This is far from a new theory. I recently picked up a volume from the Quarterly Review for December 1847, which contained an anonymous article on the treatment of prisoners. There were two theories of incarceration as punishment, the article states, the first was the protection of society through deterrence, both of the perpetrator and others who might otherwise be tempted to behave like him.
The second theory was that of moral reformation of the prisoner. This theory was succinctly put forward by a Birmingham judge who was in favor:
By a reform system we mean one in which all pain suffered results solely from the means necessary to achieve moral healing. A prison becomes a hospital for moral sickness.
Both theories are, of course, compatible with the most outrageous cruelty: such cruelty could potentially lead to both deterrence and moral reform.
In other words, efficacy in and of itself is not a complete justification for any type of punishment: civilized behavior sets its limits. The second of the theories, however, has an additional disadvantage: it often creates injustice and is inconsistent with the rule of law.
Probation officers are granted or withheld probation on the basis of speculation as to whether or not they are truly Reformed. In fact, there are no means by which the truth of such speculations can be proven beyond doubt. The case of Kujtim Fejzulai shows how easily those who devote their entire professional life to “assessing” such people can be deceived. One might have thought a priori that it was obvious that it was not very difficult to fake a rejection of terrorist ideas; in fact, only someone with an exaggerated and even arrogant belief in his own power to penetrate the minds of others would assume otherwise.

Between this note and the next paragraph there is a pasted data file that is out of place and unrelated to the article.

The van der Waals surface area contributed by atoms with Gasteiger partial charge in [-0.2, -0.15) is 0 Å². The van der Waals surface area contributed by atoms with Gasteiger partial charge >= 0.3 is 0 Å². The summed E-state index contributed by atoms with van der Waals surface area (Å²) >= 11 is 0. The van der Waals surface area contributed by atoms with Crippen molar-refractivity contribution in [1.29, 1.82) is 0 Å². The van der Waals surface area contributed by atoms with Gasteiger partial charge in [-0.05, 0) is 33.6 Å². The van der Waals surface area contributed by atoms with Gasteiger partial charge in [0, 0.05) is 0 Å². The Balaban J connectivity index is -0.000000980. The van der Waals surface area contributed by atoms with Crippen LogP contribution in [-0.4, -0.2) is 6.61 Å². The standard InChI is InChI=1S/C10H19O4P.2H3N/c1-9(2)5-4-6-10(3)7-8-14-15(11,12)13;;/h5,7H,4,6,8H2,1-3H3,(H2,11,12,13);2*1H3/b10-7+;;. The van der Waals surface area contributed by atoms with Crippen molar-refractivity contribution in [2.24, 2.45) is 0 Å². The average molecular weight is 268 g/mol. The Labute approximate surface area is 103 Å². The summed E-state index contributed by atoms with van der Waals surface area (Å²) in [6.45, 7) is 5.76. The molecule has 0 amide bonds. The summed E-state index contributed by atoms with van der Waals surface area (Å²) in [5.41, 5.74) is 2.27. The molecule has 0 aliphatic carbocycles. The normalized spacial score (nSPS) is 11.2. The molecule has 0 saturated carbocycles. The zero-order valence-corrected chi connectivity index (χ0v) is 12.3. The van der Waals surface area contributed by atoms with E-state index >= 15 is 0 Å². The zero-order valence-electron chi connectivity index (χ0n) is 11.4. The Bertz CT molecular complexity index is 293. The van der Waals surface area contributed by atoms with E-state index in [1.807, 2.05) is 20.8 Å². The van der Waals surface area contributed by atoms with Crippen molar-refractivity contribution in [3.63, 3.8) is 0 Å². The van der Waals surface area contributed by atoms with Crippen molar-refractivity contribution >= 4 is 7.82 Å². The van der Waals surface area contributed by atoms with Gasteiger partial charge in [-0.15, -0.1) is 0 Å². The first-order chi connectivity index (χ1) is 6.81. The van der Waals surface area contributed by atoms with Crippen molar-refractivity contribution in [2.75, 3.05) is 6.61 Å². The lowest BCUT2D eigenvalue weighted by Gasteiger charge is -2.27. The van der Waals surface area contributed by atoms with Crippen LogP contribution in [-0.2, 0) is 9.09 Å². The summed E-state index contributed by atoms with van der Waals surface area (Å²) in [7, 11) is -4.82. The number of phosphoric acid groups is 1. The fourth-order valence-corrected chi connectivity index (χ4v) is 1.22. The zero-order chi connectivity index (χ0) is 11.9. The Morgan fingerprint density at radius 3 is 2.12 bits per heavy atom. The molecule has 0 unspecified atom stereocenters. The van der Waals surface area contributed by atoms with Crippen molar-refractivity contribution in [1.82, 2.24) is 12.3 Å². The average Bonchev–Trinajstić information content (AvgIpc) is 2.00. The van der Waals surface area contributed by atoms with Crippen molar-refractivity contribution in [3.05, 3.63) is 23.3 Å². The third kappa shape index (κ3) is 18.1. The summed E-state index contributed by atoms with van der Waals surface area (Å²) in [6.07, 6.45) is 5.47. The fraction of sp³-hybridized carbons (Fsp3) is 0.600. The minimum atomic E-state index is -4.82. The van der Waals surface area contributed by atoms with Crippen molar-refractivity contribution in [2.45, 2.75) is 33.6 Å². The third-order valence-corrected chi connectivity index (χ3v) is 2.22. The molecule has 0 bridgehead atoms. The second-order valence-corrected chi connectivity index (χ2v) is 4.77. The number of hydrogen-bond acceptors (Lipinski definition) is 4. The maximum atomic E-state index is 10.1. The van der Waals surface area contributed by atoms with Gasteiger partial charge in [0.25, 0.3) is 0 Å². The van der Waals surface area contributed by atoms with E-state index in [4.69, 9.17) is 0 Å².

Of course, there is the opposite risk of finding someone dangerous and therefore denying them parole, which is, in fact, not dangerous. Probably this mistake is at least as common and in fact results in more severe punishment than someone paroled for equally weak reasons: although it does not have the catastrophic social impact that mistakes of the first type do.
The early release of Kujtim Fejzulai, however, has another harmful effect, the size or importance of which cannot be estimated with certainty: it is, at least for those who are already thinking in this direction, further evidence of the decadence and weakness in the EU West, a lazy one Fruit whose tree only needs to be shaken a little for the fruit to fall. If a society is as sentimental about its enemies as it was in the case of Kujtim Fejzulai, what powers of resistance could it have against determined attack?
In other words, the idea of deradicalization is an encouragement to Islamic terrorism, and the technocrat in general, and the psychologist in particular, are the ignorant ally of the machete- and Kalashnikov-wielding brotherhood of fanatics. What contempt must they hold those who claim to be able to reform them: a contempt that is in a sense justified.